Keeping Up With the Joneses
Suburban espionage is the order of the day in Greg Mottola’s Keeping Up With the Joneses when new neighbours come to a sleepy neighbourhood and immediately dazzle them with their worldliness.
As contrasts go there is a lot of mileage this. Putting the exciting world of international espionage alongside the day to day existence of working 9-5 and raising a family makes for some interesting comparisons and comical situations as each side fails to understand the other.
The suburban main characters are married couple Jeff (Zach Gaifianakis) and Karen (Isla Fisher) Gaffney who are at a loose end after sending their two sons off to camp and don’t know quite what to do with their newfound freedom until exotic neighbours Tim (Jon Hamm) and Natalie (Gal Gadot) Jones move in next door and give them something to obsess over.
It’s pretty obvious early on that Tim and Natalie aren’t quite what they seem simply because they seem out of place in a world where backyard barbecues are a way to spend the time. There’s nothing wrong with neighbourhood get-togethers like that but there are people who suit them and people who don’t. Tim and Natalie seem to be the latter and this is noticed early on.
The whole situation is played for laughs and some of the jokes do land such as Natalie being completely unprepared for neighbourhood gossip and Tim not understanding the joys of making a friend. It can all be boiled down to each side not understanding the values of the other and there is definitely comedy in there at times.
Most of the film I didn’t find funny and the lack of regular laughter in the audience around me suggests that many others feel the same way. Many of the situations that could be funny are played in such a way that any comedy is stripped from them which is a shame because many of the actors involved should be able to deliver on this.
The funniest moment in the film involves Jeff and Tim’s visit to a Chinese restaurant that Jeff is completely unprepared for and the issues he has escalate as the scene goes on. It’s an example that should have been followed in the rest of the film but that sequence remains the highlight in an otherwise dull affair.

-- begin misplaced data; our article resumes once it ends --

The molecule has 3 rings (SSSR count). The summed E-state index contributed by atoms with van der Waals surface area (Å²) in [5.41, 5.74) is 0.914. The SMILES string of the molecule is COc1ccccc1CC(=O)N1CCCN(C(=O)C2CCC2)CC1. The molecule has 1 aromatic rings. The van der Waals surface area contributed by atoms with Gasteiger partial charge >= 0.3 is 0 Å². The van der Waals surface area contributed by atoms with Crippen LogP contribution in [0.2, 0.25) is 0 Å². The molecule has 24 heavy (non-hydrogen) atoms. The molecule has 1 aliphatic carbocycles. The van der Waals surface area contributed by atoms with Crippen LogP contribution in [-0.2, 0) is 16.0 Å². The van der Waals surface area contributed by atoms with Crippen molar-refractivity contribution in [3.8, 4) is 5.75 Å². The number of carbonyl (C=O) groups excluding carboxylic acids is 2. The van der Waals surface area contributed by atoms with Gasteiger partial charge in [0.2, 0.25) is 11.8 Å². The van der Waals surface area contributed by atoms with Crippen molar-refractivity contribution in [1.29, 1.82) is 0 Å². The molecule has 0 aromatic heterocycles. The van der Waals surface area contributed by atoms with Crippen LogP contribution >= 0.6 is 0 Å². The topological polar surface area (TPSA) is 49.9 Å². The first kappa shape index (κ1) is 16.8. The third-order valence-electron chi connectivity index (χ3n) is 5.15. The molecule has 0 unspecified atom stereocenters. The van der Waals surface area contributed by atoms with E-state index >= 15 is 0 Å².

When the film attempts action sequences they are very poorly executed. Just as the comedic scenes seem to be designed to dull the comedic effect, the action sequences seem designed to counter any possible excitement. A car chase sequence has all the ingredients to be fun and energised but it never quite happens.
In general the acting is a mixed bag. None of the actors are technically bad but there’s very little to work with. I have found Zach Galifianakis funny in the past but very few of his lines land. The problem is that everything is so over the top when the everyman is the character trait that should have been emphasised. Jon Hamm also fails to engage with the material but does come across as effortlessly suave and sophisticated. Isla Fisher does a really good job but I can never believe her as being mousy as she is supposed to be here and Gal Gadot almost fails to register outside of a couple of scenes where her obvious movie star good looks are directly addressed.
As I’ve said above I did find some of it entertaining and the film never bored me so that’s something. A lot of this can be put down to a cast of likeable actors playing characters who aren’t offensive. I didn’t expect much when going into this and probably got more than I thought I would.
A fairly bland and forgettable comedy with a good cast that are sorely wasted. There are a handful of jokes that land but the majority don’t and the cast mostly fail to engage with the material. Any attempts at action scenes fall flat as well. This idea had potential that was mostly squandered but I never felt bored or overly irritated by the whole thing so it was better than I expected.
- some jokes that land
- fairly likeable characters
- a solid idea that starts well enough
- most of the jokes not working
- the cast not connecting with the material
- poorly executed action sequences